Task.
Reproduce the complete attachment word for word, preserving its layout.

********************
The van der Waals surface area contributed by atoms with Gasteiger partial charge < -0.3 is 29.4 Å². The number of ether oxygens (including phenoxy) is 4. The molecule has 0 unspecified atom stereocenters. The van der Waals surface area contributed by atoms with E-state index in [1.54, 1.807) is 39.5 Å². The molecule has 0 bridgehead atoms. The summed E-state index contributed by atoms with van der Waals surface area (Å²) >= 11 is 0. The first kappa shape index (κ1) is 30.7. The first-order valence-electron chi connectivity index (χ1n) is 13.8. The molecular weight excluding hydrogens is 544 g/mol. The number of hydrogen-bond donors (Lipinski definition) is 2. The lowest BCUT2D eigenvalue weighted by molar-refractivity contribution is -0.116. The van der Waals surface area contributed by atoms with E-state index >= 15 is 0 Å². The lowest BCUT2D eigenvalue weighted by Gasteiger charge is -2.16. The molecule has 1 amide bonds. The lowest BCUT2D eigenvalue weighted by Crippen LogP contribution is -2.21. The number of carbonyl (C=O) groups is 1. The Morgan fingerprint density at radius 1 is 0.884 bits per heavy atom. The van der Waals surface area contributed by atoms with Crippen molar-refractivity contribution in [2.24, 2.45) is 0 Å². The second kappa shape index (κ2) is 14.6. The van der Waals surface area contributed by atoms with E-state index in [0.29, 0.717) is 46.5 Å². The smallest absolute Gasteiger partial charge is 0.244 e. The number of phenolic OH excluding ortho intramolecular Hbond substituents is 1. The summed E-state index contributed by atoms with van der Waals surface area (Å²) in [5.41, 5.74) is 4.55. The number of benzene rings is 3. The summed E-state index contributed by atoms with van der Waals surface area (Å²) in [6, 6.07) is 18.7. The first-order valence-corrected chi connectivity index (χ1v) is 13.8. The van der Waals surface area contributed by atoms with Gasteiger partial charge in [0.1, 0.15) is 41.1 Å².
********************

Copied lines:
The van der Waals surface area contributed by atoms with Gasteiger partial charge < -0.3 is 29.4 Å². The number of ether oxygens (including phenoxy) is 4. The molecule has 0 unspecified atom stereocenters. The van der Waals surface area contributed by atoms with E-state index in [1.54, 1.807) is 39.5 Å². The molecule has 0 bridgehead atoms. The summed E-state index contributed by atoms with van der Waals surface area (Å²) >= 11 is 0. The first kappa shape index (κ1) is 30.7. The first-order valence-electron chi connectivity index (χ1n) is 13.8. The molecular weight excluding hydrogens is 544 g/mol. The number of hydrogen-bond donors (Lipinski definition) is 2. The lowest BCUT2D eigenvalue weighted by molar-refractivity contribution is -0.116. The van der Waals surface area contributed by atoms with E-state index >= 15 is 0 Å². The lowest BCUT2D eigenvalue weighted by Gasteiger charge is -2.16. The molecule has 1 amide bonds. The lowest BCUT2D eigenvalue weighted by Crippen LogP contribution is -2.21. The number of carbonyl (C=O) groups is 1. The Morgan fingerprint density at radius 1 is 0.884 bits per heavy atom. The van der Waals surface area contributed by atoms with Crippen molar-refractivity contribution in [2.24, 2.45) is 0 Å². The second kappa shape index (κ2) is 14.6. The van der Waals surface area contributed by atoms with E-state index in [0.29, 0.717) is 46.5 Å². The smallest absolute Gasteiger partial charge is 0.244 e. The number of phenolic OH excluding ortho intramolecular Hbond substituents is 1. The summed E-state index contributed by atoms with van der Waals surface area (Å²) in [5.41, 5.74) is 4.55. The number of benzene rings is 3. The summed E-state index contributed by atoms with van der Waals surface area (Å²) in [6, 6.07) is 18.7. The first-order valence-corrected chi connectivity index (χ1v) is 13.8. The van der Waals surface area contributed by atoms with Gasteiger partial charge in [0.1, 0.15) is 41.1 Å².